Written, Music & Directed By: Mike Figgis
Cinematography: Declan Quinn
Editor: John Smith
Cast: Wesley Snipes, Robert Downey Jr., Natassja Kinski, Ming-Na Wen, Kyle Maclachlan, Amanda Donohoe, Marcus T. Paulk, Vincent Ward, John Calley, Glenn Plummer, Thomas Haden Church, John Ratzenberger, Annabelle Gurwitch, Julian Sands, Saffron Burrows, Ione Skye, Donovan Leitch, Xander Berkeley
Los Angeles advertisement director Max visits his friend, artist Charlie, who was diagnosed with A.I.D.S. in New York City. There he meets Karen, they are attracted to each other and after they meet later that day at the concert, they have a passionate night. Then he returns home to Los Angeles to his family, and wife Mimi. A year later, Max returns to New York City again to visit Charlie, who is now dying, and there he meets Karen again, who is married to Charlie’s brother Vernon.
This film was written by popular screenwriter Joe Eszterhas at a time when his screenplays were selling for millions of dollars. This was made more when he went into seclusion and the release was more low-key. So that it it was supposed to be more adult and controversial and might make a mark during Oscar season. Glad that it didn’t end up as sensational as the material could have been or hints at. Though it seems to be as anti-commercial as the main character wants to end up being.
Joe Eszterhas wrote the original script, which was a series of loosely-connected sex scenes. When Mike Figgis took over the project, and re-wrote most of the script, Ezsterhas decided to take his name off the film.
Though promoted as a normal studio film about a one night stand. The film is subversive in material and indirection. As the film eventually delves into relationships, intimacy physical and emotional. It even becomes a bit romantic though in a more cynical way. As this film goes for the modern realism at the time with a studio gloss.
It starts off mainstream then becomes experimental it tries to be jazzy and represents a film that might have come out during the 1970’s. As it feels improvised and goes off into places your not sure where you’re going to end up. It has a great cast while putting in a joke of the woman he sleeps with being an actual rocket scientist.
Like his character Wesley Snipes looks uncomfortable. As he is torn into something he is. It used to and seems a bit thrown off by what he presented with. As his character has to face the consequences of selling out to becoming a business advertiser and his old creative partner dying and feeling lost as he misses the freedom of his more artistic days. Which also leads to the title of the film where as he has a happy yet comfortable marriage where sex is bountiful but more controlled and planned. Where as when he sleeps with this other woman it is surprising, free and more passionate, representing freedom.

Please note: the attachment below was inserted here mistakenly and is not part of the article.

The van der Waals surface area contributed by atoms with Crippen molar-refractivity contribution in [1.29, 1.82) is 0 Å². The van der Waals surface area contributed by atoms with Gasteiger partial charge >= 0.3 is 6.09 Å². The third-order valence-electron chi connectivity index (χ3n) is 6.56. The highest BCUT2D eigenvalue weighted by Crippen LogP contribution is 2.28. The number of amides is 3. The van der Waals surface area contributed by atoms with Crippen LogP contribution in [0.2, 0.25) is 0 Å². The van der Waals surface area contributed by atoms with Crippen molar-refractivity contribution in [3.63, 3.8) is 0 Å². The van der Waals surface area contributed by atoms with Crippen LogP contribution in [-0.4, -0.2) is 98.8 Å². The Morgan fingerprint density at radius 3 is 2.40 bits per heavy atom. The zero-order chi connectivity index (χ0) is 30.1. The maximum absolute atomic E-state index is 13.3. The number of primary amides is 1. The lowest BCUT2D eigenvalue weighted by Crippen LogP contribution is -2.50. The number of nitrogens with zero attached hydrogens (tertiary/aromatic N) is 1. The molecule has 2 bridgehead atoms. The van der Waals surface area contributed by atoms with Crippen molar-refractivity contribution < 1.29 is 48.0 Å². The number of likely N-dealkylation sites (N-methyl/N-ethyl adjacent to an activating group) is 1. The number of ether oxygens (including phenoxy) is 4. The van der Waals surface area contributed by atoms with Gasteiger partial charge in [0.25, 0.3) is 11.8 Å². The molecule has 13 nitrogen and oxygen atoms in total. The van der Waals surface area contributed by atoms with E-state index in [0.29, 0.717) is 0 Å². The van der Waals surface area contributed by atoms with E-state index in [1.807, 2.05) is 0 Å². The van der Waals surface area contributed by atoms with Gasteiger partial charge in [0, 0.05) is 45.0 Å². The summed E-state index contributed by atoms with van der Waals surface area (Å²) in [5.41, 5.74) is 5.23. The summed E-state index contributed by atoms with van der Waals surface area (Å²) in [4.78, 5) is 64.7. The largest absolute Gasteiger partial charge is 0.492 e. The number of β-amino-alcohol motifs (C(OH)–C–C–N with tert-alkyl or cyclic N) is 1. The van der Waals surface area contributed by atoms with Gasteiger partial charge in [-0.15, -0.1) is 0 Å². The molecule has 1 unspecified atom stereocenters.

The film does feel pretentious and smug. The characters not interesting and easily unlikeable. They’re not exactly characters you can identify with, it uses techniques more accustomed to cerebral drama as long takes. Improv but only with a nice budget so it doesn’t look bargain basement.
This is what you usually get when it comes to director Mike Figgis films. They are always never what you would expect normal stories delivered in a non-natural way. At least one you are not used to, they hit all the Points but feel deeper and more truthful emotionally. Usually by having more private moments and still highlighting the mundane.
The sex scenes are rather not sexy they are graphic but not passionate at all. If anything more artfully shot and one done more with humor.
It becomes an unconventional love story at heart played around something morally wrong. Cheating then falling in love. Betraying the one you promised yourself to, then discovering the love of your life with the first person you cheat with, guess it is worth it.
Robert Downey Jr. is mesmerizing in a small role whose character haunts the film and all actions seem to revolve around.
Ming-Na Wen makes her Mark as Snipes wife oblivious to all his actions. Though the film never offers a reveal scene for her or even a scene for her confront anyone. The camera just loves her and she takes a role that could have been bland and adds some excitement and character to it. Not your typical wife role. She actually offers some of the little comedic relief in the film. She is just cool and you wonder why would anyone cheat on her? The film tells you.
At heart the film seems to be about art Vs. commercial success in it’s style, theme and story. Also NYC Vs Los Angeles. It’s subtle as you slowly realize it and it works. I only wish it could have been more organic and inclusive, though it’s about passion. It comes off as cold. That seems more the Mike Figgis direction